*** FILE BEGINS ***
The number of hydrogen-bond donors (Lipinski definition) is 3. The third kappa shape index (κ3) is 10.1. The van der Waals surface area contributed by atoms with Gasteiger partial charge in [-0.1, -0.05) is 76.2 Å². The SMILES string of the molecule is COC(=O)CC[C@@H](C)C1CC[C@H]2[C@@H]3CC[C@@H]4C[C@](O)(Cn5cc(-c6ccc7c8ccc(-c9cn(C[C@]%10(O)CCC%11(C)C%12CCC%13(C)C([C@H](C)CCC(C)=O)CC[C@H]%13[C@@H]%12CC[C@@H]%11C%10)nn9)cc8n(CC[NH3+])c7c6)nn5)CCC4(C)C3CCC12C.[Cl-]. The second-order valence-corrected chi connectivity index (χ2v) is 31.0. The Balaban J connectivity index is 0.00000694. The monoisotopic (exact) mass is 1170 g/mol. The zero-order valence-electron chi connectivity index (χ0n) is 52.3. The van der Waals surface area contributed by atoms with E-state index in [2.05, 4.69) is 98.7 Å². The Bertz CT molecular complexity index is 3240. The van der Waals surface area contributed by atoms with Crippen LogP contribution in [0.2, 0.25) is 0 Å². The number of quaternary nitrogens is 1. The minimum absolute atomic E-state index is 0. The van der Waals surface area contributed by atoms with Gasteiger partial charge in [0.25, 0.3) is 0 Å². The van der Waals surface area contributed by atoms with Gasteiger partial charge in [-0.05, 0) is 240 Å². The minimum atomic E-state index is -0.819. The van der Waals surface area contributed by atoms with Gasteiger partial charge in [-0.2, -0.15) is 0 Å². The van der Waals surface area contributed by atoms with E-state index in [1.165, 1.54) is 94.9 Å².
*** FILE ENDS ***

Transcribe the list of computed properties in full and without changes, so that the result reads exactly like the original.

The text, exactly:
The number of hydrogen-bond donors (Lipinski definition) is 3. The third kappa shape index (κ3) is 10.1. The van der Waals surface area contributed by atoms with Gasteiger partial charge in [-0.1, -0.05) is 76.2 Å². The SMILES string of the molecule is COC(=O)CC[C@@H](C)C1CC[C@H]2[C@@H]3CC[C@@H]4C[C@](O)(Cn5cc(-c6ccc7c8ccc(-c9cn(C[C@]%10(O)CCC%11(C)C%12CCC%13(C)C([C@H](C)CCC(C)=O)CC[C@H]%13[C@@H]%12CC[C@@H]%11C%10)nn9)cc8n(CC[NH3+])c7c6)nn5)CCC4(C)C3CCC12C.[Cl-]. The second-order valence-corrected chi connectivity index (χ2v) is 31.0. The Balaban J connectivity index is 0.00000694. The monoisotopic (exact) mass is 1170 g/mol. The zero-order valence-electron chi connectivity index (χ0n) is 52.3. The van der Waals surface area contributed by atoms with E-state index in [2.05, 4.69) is 98.7 Å². The Bertz CT molecular complexity index is 3240. The van der Waals surface area contributed by atoms with Crippen LogP contribution in [0.2, 0.25) is 0 Å². The number of quaternary nitrogens is 1. The minimum absolute atomic E-state index is 0. The van der Waals surface area contributed by atoms with Gasteiger partial charge in [0.25, 0.3) is 0 Å². The van der Waals surface area contributed by atoms with Gasteiger partial charge in [-0.05, 0) is 240 Å². The minimum atomic E-state index is -0.819. The van der Waals surface area contributed by atoms with Gasteiger partial charge in [-0.2, -0.15) is 0 Å². The van der Waals surface area contributed by atoms with E-state index in [1.165, 1.54) is 94.9 Å².